On average, people will have 12 jobs in their lifetime, meaning they’ll likely have as many pension pots floating around2. If you’ve been contributing to different workplace pensions, it could be a good idea to consolidate them into one simple scheme. But before transferring your pensions in one place, make sure you shop around and compare the different fees taken by providers. It’s not always well understood, but charges and fees are not necessarily harmless. They’ll ultimately eat into your potential returns and can therefore make a significant difference to how much money you will have during your golden years. So, it’s important to try and keep them to a minimum. However, don’t just focus on fees and look at the rest of the package. Things like customer service and investment strategy are just as important and deserve as much attention.

Combining your previous pensions can sound like a big job, but it doesn’t need to be. With Wealthify, bringing all your pensions together has never been easier. All you need to do is choose how much you want to transfer and the risk level you’re most comfortable with. More importantly, for your transfer to be successful, you must complete the official Pension Transfer Form. If you want to learn more about bringing your pensions to Wealthify, please visit our transfer page: https://www.wealthify.com/pension-transfer.

 

 

Decide when and how to use your pension pot
As retirement nears, it’s important to decide when to use your pension pot. As things currently stand, you’ll be able to access your state pension when you turn 65. However, the pension age will increase to 66 by April 2020, 67 by 2029, and 68 between 2037 and 2039. For workplace pensions and SIPPs, you’re allowed to access your funds a bit earlier, at the age of 55.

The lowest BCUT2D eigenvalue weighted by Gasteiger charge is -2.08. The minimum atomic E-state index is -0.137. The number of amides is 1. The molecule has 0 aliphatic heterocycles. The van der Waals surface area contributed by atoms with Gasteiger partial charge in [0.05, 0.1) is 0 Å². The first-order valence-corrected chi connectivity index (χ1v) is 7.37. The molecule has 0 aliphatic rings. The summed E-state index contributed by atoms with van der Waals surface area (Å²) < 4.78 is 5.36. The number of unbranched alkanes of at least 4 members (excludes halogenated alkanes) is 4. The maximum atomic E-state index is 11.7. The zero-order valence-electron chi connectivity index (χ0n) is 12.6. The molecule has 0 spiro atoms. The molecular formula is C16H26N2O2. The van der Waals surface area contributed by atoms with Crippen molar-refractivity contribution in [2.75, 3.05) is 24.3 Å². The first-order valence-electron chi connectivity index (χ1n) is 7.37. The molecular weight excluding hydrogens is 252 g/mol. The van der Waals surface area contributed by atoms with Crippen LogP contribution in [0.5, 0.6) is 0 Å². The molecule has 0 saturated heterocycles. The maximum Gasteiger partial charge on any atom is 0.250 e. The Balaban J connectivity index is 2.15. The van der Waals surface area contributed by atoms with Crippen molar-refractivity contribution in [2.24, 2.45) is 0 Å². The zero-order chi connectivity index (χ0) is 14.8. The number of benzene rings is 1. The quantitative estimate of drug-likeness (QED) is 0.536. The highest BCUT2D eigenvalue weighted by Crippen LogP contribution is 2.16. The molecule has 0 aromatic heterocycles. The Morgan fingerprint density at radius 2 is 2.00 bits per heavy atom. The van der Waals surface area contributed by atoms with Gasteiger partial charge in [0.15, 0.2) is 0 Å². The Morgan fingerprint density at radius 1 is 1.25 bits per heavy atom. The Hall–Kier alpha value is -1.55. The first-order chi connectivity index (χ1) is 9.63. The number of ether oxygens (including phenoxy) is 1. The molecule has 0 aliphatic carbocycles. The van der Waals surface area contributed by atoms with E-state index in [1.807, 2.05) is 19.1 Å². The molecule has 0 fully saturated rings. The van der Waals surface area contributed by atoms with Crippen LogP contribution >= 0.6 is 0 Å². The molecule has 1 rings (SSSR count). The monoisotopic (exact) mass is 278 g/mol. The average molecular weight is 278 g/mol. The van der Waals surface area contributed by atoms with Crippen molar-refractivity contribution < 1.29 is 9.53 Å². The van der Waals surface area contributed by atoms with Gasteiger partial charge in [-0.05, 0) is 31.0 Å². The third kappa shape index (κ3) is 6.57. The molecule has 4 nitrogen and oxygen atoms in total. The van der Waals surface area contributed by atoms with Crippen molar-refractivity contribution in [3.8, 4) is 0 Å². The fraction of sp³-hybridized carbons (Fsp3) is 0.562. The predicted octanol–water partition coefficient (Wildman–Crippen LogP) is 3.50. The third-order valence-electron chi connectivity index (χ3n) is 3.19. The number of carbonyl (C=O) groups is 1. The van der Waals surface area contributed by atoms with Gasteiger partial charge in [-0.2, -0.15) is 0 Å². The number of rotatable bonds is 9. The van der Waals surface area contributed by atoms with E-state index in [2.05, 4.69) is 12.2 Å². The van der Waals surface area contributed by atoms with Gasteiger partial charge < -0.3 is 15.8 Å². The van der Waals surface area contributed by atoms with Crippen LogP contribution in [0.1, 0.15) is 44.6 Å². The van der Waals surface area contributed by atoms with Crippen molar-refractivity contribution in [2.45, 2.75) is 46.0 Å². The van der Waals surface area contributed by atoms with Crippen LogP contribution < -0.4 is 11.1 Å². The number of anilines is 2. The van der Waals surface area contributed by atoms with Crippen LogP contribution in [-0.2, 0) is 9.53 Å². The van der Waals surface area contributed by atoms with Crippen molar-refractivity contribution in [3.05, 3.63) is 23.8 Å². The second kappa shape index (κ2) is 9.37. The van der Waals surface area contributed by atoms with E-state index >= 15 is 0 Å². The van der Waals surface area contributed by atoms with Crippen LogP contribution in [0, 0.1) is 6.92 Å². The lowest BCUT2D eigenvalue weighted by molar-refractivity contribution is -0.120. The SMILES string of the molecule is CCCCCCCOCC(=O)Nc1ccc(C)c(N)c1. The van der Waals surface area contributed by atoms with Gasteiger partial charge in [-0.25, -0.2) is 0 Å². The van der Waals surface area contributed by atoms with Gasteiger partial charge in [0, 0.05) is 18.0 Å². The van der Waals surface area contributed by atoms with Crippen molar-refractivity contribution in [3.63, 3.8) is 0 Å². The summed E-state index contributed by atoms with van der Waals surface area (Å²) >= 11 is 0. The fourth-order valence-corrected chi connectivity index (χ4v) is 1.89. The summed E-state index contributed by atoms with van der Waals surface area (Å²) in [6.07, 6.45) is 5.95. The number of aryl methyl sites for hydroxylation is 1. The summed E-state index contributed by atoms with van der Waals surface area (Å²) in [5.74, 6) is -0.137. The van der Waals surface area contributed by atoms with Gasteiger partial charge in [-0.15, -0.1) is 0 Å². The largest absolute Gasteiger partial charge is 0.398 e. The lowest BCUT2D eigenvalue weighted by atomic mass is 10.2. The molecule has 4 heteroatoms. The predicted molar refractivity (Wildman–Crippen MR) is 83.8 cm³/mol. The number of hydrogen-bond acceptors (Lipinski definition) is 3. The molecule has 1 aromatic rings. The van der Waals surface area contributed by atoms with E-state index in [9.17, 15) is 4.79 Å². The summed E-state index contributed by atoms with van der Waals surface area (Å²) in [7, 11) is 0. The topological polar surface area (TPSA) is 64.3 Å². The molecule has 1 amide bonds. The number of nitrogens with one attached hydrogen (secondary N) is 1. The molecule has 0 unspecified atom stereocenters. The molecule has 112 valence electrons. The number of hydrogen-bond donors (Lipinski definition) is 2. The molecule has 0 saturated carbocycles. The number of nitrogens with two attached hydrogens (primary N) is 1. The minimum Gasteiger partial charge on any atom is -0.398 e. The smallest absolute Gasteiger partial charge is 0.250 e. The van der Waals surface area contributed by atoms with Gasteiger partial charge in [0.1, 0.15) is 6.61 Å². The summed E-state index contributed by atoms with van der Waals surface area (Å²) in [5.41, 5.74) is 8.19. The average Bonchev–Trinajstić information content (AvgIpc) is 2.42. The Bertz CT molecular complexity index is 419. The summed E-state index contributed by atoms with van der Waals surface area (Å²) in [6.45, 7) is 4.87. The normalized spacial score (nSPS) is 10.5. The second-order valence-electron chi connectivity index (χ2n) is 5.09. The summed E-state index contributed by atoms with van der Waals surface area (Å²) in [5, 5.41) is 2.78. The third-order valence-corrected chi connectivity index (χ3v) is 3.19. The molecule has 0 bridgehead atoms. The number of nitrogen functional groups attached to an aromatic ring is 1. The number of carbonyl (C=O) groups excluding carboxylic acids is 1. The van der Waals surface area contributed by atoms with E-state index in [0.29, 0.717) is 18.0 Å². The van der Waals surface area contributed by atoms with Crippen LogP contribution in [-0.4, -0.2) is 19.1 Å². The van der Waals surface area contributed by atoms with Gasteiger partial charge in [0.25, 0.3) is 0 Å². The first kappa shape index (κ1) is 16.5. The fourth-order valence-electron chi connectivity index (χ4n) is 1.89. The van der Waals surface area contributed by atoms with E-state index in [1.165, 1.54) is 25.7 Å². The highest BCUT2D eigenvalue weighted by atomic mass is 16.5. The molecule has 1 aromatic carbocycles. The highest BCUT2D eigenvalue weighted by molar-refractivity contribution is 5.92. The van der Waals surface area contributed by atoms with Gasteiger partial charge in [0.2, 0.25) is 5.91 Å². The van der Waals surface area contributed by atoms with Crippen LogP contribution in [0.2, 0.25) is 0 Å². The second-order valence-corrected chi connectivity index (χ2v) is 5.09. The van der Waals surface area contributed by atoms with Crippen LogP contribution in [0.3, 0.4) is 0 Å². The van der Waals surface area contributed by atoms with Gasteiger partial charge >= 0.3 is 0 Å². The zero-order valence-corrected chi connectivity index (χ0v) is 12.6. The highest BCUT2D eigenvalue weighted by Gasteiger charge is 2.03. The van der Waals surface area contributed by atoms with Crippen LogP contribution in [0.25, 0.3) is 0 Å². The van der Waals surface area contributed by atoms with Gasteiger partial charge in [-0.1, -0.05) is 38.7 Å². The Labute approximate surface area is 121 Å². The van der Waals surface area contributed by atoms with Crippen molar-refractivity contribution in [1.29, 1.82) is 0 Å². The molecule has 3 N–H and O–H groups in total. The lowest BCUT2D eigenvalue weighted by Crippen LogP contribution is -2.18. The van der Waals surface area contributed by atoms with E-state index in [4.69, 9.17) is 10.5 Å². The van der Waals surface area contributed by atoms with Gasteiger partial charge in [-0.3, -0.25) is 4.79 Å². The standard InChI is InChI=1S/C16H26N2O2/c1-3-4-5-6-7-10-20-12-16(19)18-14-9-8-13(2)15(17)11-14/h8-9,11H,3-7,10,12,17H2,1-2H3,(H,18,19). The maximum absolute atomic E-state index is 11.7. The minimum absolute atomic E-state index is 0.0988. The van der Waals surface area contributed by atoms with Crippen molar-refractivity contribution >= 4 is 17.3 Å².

As you decide when to start using your pension, it’s also a good idea to think about the way you’ll withdraw your funds. Some pensions will pay out a specific income for life which will increase each year – this is often referred to as ‘defined benefit pensions.’ Other schemes, like the Wealthify Pension, will offer more flexibility as they’ll let you choose how to take your money out. These pensions are known as ‘defined contribution schemes’, and you can either take your whole pension as a lump sum in one go, withdraw lump sums when you need them, or get paid a regular income based on your pot size. Whatever option you go for, you’ll be able to take up to 25% of your pot as a tax-free lump sum.

 

Say goodbye to your working life
Once you’ve reached all your retirement targets, you can officially leave the working world and retire. But don’t forget, you can keep putting money aside to help boost your golden years. If you have a SIPP, you can make contributions until the age of 75. So, you could keep up the effort and enjoy the retirement you’ve always envisioned.

 

References:

1: https://www.gov.uk/new-state-pension/what-youll-get

2: https://www.thebalancecareers.com/how-often-do-people-change-jobs-2060467

 

The tax treatment depends on your individual circumstances and may be subject to change in the future.

 

Please remember the value of your investments can go down as well as up, and you could get back less than invested.